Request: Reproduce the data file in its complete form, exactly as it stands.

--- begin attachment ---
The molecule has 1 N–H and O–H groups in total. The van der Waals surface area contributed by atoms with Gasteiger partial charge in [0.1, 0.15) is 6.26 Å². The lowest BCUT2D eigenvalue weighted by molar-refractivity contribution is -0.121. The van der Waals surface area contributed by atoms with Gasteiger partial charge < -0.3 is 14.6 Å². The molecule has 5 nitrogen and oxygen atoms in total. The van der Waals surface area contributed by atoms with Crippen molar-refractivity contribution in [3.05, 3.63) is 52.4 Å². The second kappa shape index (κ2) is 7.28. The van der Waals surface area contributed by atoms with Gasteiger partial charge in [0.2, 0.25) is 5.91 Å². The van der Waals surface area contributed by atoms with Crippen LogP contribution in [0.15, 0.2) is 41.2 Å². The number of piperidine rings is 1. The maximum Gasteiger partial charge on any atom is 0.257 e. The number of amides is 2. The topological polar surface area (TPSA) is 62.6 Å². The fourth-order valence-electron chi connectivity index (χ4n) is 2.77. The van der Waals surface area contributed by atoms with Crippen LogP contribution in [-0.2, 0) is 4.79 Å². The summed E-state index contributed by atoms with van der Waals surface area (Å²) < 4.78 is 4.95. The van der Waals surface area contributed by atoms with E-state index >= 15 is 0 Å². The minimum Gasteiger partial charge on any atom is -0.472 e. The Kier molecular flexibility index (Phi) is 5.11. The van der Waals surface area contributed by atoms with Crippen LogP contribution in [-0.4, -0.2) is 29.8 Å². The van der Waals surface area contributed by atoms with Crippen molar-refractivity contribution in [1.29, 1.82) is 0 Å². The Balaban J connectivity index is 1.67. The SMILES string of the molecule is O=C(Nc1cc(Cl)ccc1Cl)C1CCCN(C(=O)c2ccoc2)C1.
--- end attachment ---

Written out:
The molecule has 1 N–H and O–H groups in total. The van der Waals surface area contributed by atoms with Gasteiger partial charge in [0.1, 0.15) is 6.26 Å². The lowest BCUT2D eigenvalue weighted by molar-refractivity contribution is -0.121. The van der Waals surface area contributed by atoms with Gasteiger partial charge < -0.3 is 14.6 Å². The molecule has 5 nitrogen and oxygen atoms in total. The van der Waals surface area contributed by atoms with Crippen molar-refractivity contribution in [3.05, 3.63) is 52.4 Å². The second kappa shape index (κ2) is 7.28. The van der Waals surface area contributed by atoms with Gasteiger partial charge in [0.2, 0.25) is 5.91 Å². The van der Waals surface area contributed by atoms with Crippen LogP contribution in [0.15, 0.2) is 41.2 Å². The number of piperidine rings is 1. The maximum Gasteiger partial charge on any atom is 0.257 e. The number of amides is 2. The topological polar surface area (TPSA) is 62.6 Å². The fourth-order valence-electron chi connectivity index (χ4n) is 2.77. The van der Waals surface area contributed by atoms with Crippen LogP contribution in [-0.2, 0) is 4.79 Å². The summed E-state index contributed by atoms with van der Waals surface area (Å²) < 4.78 is 4.95. The van der Waals surface area contributed by atoms with E-state index >= 15 is 0 Å². The minimum Gasteiger partial charge on any atom is -0.472 e. The Kier molecular flexibility index (Phi) is 5.11. The van der Waals surface area contributed by atoms with Crippen LogP contribution in [-0.4, -0.2) is 29.8 Å². The van der Waals surface area contributed by atoms with Crippen molar-refractivity contribution in [1.29, 1.82) is 0 Å². The Balaban J connectivity index is 1.67. The SMILES string of the molecule is O=C(Nc1cc(Cl)ccc1Cl)C1CCCN(C(=O)c2ccoc2)C1.